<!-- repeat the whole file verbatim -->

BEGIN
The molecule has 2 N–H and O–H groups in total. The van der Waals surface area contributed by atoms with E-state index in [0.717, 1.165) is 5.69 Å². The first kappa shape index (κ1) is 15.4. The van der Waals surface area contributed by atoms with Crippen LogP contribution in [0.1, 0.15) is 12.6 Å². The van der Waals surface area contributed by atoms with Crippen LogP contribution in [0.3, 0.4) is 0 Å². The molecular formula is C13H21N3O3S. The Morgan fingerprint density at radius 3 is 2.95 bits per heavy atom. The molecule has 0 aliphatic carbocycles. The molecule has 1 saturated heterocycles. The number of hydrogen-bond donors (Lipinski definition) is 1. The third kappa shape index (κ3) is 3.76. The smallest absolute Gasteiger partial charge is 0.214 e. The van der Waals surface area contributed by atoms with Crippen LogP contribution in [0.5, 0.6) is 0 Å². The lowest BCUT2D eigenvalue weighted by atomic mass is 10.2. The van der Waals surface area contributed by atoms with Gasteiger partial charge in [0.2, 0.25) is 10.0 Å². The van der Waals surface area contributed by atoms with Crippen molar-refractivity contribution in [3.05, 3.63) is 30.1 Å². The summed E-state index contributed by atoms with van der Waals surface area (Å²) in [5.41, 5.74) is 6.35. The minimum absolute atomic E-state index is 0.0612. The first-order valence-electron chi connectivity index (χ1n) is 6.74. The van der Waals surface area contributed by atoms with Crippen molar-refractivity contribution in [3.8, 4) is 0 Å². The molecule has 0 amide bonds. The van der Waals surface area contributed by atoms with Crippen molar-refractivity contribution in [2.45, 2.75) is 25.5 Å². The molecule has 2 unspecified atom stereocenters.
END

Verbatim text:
The molecule has 2 N–H and O–H groups in total. The van der Waals surface area contributed by atoms with E-state index in [0.717, 1.165) is 5.69 Å². The first kappa shape index (κ1) is 15.4. The van der Waals surface area contributed by atoms with Crippen LogP contribution in [0.1, 0.15) is 12.6 Å². The van der Waals surface area contributed by atoms with Crippen LogP contribution in [0.3, 0.4) is 0 Å². The molecular formula is C13H21N3O3S. The Morgan fingerprint density at radius 3 is 2.95 bits per heavy atom. The molecule has 0 aliphatic carbocycles. The molecule has 1 saturated heterocycles. The number of hydrogen-bond donors (Lipinski definition) is 1. The third kappa shape index (κ3) is 3.76. The smallest absolute Gasteiger partial charge is 0.214 e. The van der Waals surface area contributed by atoms with Crippen LogP contribution in [0.5, 0.6) is 0 Å². The lowest BCUT2D eigenvalue weighted by atomic mass is 10.2. The van der Waals surface area contributed by atoms with Gasteiger partial charge in [0.2, 0.25) is 10.0 Å². The van der Waals surface area contributed by atoms with Crippen molar-refractivity contribution in [3.05, 3.63) is 30.1 Å². The summed E-state index contributed by atoms with van der Waals surface area (Å²) in [5.41, 5.74) is 6.35. The minimum absolute atomic E-state index is 0.0612. The first-order valence-electron chi connectivity index (χ1n) is 6.74. The van der Waals surface area contributed by atoms with Crippen molar-refractivity contribution in [3.8, 4) is 0 Å². The molecule has 0 amide bonds. The van der Waals surface area contributed by atoms with Crippen molar-refractivity contribution in [2.45, 2.75) is 25.5 Å². The molecule has 2 unspecified atom stereocenters.